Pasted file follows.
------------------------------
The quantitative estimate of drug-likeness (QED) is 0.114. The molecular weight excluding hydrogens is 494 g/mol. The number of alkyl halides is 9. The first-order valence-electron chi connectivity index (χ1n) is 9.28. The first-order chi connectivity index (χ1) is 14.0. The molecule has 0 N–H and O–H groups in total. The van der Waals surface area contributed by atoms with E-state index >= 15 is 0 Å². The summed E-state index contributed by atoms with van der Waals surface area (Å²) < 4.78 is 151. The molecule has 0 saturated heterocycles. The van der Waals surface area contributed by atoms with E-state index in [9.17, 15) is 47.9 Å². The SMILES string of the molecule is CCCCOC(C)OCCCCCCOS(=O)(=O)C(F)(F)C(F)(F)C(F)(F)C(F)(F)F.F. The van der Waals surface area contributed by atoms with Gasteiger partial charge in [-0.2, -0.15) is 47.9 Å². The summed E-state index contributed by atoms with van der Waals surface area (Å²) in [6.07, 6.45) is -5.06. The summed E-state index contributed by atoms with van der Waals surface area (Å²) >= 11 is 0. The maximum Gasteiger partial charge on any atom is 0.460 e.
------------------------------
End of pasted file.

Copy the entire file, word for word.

The quantitative estimate of drug-likeness (QED) is 0.114. The molecular weight excluding hydrogens is 494 g/mol. The number of alkyl halides is 9. The first-order valence-electron chi connectivity index (χ1n) is 9.28. The first-order chi connectivity index (χ1) is 14.0. The molecule has 0 N–H and O–H groups in total. The van der Waals surface area contributed by atoms with E-state index >= 15 is 0 Å². The summed E-state index contributed by atoms with van der Waals surface area (Å²) < 4.78 is 151. The molecule has 0 saturated heterocycles. The van der Waals surface area contributed by atoms with E-state index in [9.17, 15) is 47.9 Å². The SMILES string of the molecule is CCCCOC(C)OCCCCCCOS(=O)(=O)C(F)(F)C(F)(F)C(F)(F)C(F)(F)F.F. The van der Waals surface area contributed by atoms with Gasteiger partial charge in [-0.2, -0.15) is 47.9 Å². The summed E-state index contributed by atoms with van der Waals surface area (Å²) in [6.07, 6.45) is -5.06. The summed E-state index contributed by atoms with van der Waals surface area (Å²) >= 11 is 0. The maximum Gasteiger partial charge on any atom is 0.460 e.